In this opinion I am so fully borne out by your decision of the 13th December, 1854, in the case of Benjamin Holladay, that I shall conclude this report by quoting so much of it as is applicable to the present case, and the authorities it refers to:

“But even if the claimant had proved by indubitable evidence that he had been damaged, it has long been held that it is not in the power of the Executive branch of the government to liquidate and pay damages which a contractor may have sustained by reason of a violation of contract on the part of the United States. In this case the claim is not for a debt due, but for unliquidated damages for an alleged breach of contract.

“Chief Justice Taney, when Attorney General, held that in such cases the executive officers have not jurisdiction, and said that if the contractor ‘had been damnified by the officers of the government, Congress alone can redress the injury.' (Opinions of Attorneys General, ed. 1841. p. 882.)

"Attorney General Nelson also gave an opinion on the subject on the 29th May, 1844, (Opinions Attorneys General, ed. 1847, p. 1687,) in which he said that the accounting officers of the treasury have no authority to adjust the claims of contractors for damages without the special authority of an act of Congress.'

"Attorney General Cushing takes the same ground in his opinion of June 7, 1854, in the case of Strader & Johnson, contractors, and says: "These conclusions are confirmed by the tenor of many acts of Congress, giving special authority for the allowance of damages on contracts varied, or not performed by the United States;' and he cites Hand and another, act of May 1, 1838, (6 Stat., 716;) Voorhees, resolution March 3, 1843, (8 Stat., 90;) Shaw and another, resolution June 26, 1848, (9 Stat., 747.)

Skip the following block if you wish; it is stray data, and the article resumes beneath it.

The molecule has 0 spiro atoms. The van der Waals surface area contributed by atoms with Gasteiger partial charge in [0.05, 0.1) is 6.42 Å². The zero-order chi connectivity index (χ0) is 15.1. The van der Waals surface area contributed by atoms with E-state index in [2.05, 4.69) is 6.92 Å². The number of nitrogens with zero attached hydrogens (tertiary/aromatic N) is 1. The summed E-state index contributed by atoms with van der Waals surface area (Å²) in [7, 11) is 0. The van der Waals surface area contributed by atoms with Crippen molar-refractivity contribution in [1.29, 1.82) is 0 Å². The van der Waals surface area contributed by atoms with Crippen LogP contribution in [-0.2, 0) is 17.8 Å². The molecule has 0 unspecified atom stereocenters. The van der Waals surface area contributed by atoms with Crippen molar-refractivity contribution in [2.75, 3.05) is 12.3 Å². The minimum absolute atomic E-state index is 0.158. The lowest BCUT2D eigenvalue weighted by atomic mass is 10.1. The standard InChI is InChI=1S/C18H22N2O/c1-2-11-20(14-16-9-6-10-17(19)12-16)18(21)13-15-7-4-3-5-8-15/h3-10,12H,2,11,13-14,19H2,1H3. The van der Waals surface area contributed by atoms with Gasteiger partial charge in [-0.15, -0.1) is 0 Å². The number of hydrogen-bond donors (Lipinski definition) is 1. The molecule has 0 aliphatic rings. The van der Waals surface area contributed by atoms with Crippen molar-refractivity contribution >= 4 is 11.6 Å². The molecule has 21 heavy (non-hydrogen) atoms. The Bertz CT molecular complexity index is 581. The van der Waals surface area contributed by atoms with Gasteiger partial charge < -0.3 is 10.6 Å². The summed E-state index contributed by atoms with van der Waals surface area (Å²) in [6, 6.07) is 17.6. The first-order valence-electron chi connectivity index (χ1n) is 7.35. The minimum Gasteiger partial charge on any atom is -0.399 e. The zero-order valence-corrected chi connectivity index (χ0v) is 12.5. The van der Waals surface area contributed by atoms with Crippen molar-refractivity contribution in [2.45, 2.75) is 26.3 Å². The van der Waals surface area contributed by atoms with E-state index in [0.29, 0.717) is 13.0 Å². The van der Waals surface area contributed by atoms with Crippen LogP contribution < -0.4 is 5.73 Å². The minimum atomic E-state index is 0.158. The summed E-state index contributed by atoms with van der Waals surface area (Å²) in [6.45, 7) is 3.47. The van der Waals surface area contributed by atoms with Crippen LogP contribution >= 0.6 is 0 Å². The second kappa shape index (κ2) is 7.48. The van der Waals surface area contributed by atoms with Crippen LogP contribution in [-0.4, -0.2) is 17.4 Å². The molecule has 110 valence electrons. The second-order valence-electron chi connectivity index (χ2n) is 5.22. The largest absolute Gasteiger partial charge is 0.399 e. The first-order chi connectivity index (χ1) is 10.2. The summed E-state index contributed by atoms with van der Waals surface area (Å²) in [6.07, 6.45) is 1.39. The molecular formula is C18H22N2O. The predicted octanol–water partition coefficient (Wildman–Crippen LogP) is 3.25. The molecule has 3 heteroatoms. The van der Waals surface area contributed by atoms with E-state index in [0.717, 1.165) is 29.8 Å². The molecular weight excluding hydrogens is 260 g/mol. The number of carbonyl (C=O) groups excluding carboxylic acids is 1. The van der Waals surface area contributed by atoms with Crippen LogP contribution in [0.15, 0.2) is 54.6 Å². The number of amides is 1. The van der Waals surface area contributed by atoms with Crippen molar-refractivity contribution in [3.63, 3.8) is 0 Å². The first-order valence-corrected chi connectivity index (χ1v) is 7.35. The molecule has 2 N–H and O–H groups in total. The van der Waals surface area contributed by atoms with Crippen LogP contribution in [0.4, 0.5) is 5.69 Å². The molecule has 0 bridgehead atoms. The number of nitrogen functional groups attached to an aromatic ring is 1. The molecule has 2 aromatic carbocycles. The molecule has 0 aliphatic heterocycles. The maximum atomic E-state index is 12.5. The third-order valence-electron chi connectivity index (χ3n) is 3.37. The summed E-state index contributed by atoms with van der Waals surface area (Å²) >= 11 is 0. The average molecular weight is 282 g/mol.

“It is alleged that the decision of the Secretary of War of March 23, 1852, overruling the Second Comptroller, (who had rejected, on the 4th of February, 1852, a small claim for damages under a similar contract,) is in opposition to the rule prohibiting executive officers from allowing damages. I do not think that the precedent, under the circumstances existing when the decision was made, is entitled to be quoted as authority; nor are the two cases entirely analogous, as Holladay performed some service in 1851. An opinion had been given by the Attorney General on the 13th November, 1852, asserting the jurisdiction of the heads of departments in matters of accounts and claims, with power to overrule the decisions of the accounting officers, which opinion was adopted by the Cabinet, and communicated by the President to the Second Comptroller. An allowance of the claim was therefore made in conformity with the decision of the Secretary, but the present claim shows the wisdom of the rule which has so long prevailed, and the impropriety of a departure from it. The reason of the rule is obvious, and to disregard it hazardous ; for if executive officers can liquidate and pay damages at their discretion, the public treasure is placed at their disposal for objects not contemplated by Congress, not estimated for, and not within the intent of any appropriation."